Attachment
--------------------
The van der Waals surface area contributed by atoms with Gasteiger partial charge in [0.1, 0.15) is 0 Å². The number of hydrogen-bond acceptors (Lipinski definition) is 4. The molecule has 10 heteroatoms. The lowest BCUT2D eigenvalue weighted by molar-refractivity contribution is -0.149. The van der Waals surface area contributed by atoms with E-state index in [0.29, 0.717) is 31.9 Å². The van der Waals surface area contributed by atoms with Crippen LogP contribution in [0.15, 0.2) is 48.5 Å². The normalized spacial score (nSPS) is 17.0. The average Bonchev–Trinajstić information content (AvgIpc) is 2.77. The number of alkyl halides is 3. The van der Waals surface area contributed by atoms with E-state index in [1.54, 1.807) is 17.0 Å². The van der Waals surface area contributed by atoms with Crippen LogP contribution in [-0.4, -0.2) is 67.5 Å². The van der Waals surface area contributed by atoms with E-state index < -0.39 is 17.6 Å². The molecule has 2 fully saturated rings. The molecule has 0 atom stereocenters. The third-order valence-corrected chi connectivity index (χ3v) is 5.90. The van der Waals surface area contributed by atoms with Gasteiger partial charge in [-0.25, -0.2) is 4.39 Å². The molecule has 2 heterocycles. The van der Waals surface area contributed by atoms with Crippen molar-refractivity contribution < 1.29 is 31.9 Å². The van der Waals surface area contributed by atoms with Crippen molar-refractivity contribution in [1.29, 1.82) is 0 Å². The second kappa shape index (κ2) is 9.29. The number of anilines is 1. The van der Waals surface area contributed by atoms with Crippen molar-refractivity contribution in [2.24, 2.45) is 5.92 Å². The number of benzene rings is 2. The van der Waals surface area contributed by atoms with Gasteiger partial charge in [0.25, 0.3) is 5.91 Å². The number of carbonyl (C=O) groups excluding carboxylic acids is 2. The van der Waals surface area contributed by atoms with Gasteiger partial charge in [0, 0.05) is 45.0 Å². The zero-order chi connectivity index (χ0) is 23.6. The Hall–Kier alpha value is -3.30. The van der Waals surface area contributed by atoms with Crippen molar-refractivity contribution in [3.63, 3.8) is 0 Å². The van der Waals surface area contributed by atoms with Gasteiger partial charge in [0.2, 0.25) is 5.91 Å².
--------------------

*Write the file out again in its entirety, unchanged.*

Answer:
The van der Waals surface area contributed by atoms with Gasteiger partial charge in [0.1, 0.15) is 0 Å². The number of hydrogen-bond acceptors (Lipinski definition) is 4. The molecule has 10 heteroatoms. The lowest BCUT2D eigenvalue weighted by molar-refractivity contribution is -0.149. The van der Waals surface area contributed by atoms with E-state index in [0.29, 0.717) is 31.9 Å². The van der Waals surface area contributed by atoms with Crippen LogP contribution in [0.15, 0.2) is 48.5 Å². The normalized spacial score (nSPS) is 17.0. The average Bonchev–Trinajstić information content (AvgIpc) is 2.77. The number of alkyl halides is 3. The van der Waals surface area contributed by atoms with E-state index in [1.54, 1.807) is 17.0 Å². The van der Waals surface area contributed by atoms with Crippen LogP contribution in [-0.4, -0.2) is 67.5 Å². The van der Waals surface area contributed by atoms with E-state index < -0.39 is 17.6 Å². The molecule has 2 fully saturated rings. The molecule has 0 atom stereocenters. The third-order valence-corrected chi connectivity index (χ3v) is 5.90. The van der Waals surface area contributed by atoms with Gasteiger partial charge in [-0.25, -0.2) is 4.39 Å². The molecule has 2 heterocycles. The van der Waals surface area contributed by atoms with Crippen molar-refractivity contribution < 1.29 is 31.9 Å². The van der Waals surface area contributed by atoms with Crippen molar-refractivity contribution in [1.29, 1.82) is 0 Å². The second kappa shape index (κ2) is 9.29. The number of anilines is 1. The van der Waals surface area contributed by atoms with Crippen molar-refractivity contribution in [2.24, 2.45) is 5.92 Å². The number of benzene rings is 2. The van der Waals surface area contributed by atoms with Gasteiger partial charge in [0.25, 0.3) is 5.91 Å². The number of carbonyl (C=O) groups excluding carboxylic acids is 2. The van der Waals surface area contributed by atoms with Gasteiger partial charge in [0, 0.05) is 45.0 Å². The zero-order chi connectivity index (χ0) is 23.6. The Hall–Kier alpha value is -3.30. The van der Waals surface area contributed by atoms with Crippen molar-refractivity contribution in [3.63, 3.8) is 0 Å². The van der Waals surface area contributed by atoms with Gasteiger partial charge in [0.2, 0.25) is 5.91 Å².